As many of you know, I spent two years in Peru apprenticing with an ayahuasca and san pedro shaman. These were two life-changing years that ultimately led me to where I am now: assistant-managing an ayahuasca and san pedro retreat centre in Ecuador, where I’m continuing to learn and assist in ceremonies.
Let me tell you a bit about how all this happened, what it’s like to learn to be an ayahuasca and san pedro shaman, and where it’s all going.
Learning to be an Ayahuasca and San Pedro Shaman in Peru
When I landed in Peru for the first time in March 2014, I had no idea what the following year had in store. Sure, I had known about ayahuasca for years and had been quietly calling it into my life, so I knew I’d participate in a ceremony or two. But as one thing led to another, my life veered in a new direction, and I took up an apprenticeship with a shaman there. (If you want to read the whole scoop on how that happened, check out Becoming a Shaman).
What it’s Like to Apprentice With a Shaman
There is no actual manual or official process for this stuff – at least in Peru (we’ll explore some of the differences by country later on). And depending on the teacher (and the student), every apprenticeship is different.
Actually, if there were a manual, my life would have been much easier. I’m a smart girl; give me the textbook and I’ll study it, take the exam, and earn the accreditation. Blamo.
Instead, this apprenticeship was a very counter-intuitive process for me.
As with many spiritual endeavours, shamanism is not about book-learning or other such heady pursuits. Instead, it’s about things that are way more intangible. In fact, as I’ve learned (and am still learning), the less I try to be this or feel that, the more smoothly wisdom and knowledge comes. It’s about getting out of my head and honouring my intuition, which ultimately can’t be taught or learned in any conventional format.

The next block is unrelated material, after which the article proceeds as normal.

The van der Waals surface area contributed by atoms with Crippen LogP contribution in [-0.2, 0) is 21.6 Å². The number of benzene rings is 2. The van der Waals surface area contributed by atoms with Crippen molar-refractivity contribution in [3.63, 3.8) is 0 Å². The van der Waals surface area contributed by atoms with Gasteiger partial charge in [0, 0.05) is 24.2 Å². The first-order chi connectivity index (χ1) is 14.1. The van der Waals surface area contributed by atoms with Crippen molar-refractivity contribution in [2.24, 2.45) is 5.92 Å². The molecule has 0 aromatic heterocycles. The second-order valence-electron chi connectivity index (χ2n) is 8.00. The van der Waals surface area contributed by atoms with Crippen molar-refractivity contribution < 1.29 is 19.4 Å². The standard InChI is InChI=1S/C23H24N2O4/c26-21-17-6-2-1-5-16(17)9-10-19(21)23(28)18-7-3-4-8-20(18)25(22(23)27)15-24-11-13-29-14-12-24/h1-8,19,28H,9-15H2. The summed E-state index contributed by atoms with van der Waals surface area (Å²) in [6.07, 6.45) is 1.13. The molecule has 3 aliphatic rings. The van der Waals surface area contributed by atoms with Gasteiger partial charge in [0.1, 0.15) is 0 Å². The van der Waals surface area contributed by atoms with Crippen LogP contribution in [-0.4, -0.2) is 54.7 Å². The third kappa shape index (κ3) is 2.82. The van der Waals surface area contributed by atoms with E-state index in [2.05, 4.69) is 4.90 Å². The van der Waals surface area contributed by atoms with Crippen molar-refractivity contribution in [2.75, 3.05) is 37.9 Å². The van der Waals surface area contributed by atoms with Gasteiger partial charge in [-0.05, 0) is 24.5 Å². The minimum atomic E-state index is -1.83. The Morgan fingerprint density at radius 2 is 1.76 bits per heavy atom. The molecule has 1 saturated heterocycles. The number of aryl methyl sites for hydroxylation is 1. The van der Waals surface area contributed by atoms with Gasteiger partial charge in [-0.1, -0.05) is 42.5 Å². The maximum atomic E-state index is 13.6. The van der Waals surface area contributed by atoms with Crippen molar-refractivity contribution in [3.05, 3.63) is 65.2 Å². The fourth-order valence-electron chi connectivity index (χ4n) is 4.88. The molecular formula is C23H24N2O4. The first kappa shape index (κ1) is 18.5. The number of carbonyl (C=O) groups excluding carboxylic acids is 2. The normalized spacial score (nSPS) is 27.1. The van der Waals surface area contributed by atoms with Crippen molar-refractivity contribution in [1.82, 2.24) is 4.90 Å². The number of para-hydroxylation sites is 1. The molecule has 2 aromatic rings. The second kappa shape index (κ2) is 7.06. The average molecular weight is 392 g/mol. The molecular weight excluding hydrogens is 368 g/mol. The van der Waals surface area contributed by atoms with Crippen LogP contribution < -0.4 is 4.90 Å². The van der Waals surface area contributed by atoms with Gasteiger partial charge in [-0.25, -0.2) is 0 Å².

Has this been frustrating for me? You betcha. But ultimately rewarding? Hell yes.
But…specifics. You probably want to know what I actually did as a shaman’s apprentice.
In Peru, I assisted my teacher with all his ceremonies and retreats. Logistically, people often need assistance during ceremonies. Depending on the ceremony (san pedro or ayahuasca), this can entail tasks like helping people to the bathroom, offering tissue if somebody is crying, and emptying puke buckets (mostly specific to ayahuasca ceremonies – a glorious job).
Aside from the logistics, the ceremony is spent singing medicine songs (known as icaros), which call in certain energies and spirits, protect the space, and help to move stuck energy. Icaros can be sung to the group in general, or to specific people, sometimes done in conjunction with body and energy work similar to reiki or massage.
As an assistant/apprentice, I learned many icaros and sang them as needed (to the group as a whole or to specific people). I was available to help people in need when my teacher wasn’t around, or when a female energy was specifically required. Sometimes it was a matter of answering questions, providing assistance, doing bodywork, or simply offering a much-needed hug.
When I wasn’t assisting my teacher with his ceremonies, I continued my apprenticeship by participating in ceremonies, both with my teacher and other curanderos (healers). I also did a few plant dietas, including one in the jungles of Peru with my teacher’s teacher. (See also: A Month in the Jungle: Doing a Plant Diet and Ayahuasca Retreat)
Moving on From Peru
Despite a very close relationship and reciprocal commitment between my teacher and I in Peru, it didn’t last. (See also: Apprenticeship Update: BIG Changes for The Professional Hobo)
It was a heartbreaking upheaval in my life, but one that ultimately had to happen. With a good dose of retrospect and wound-licking, I can now see how divine this turn of events was.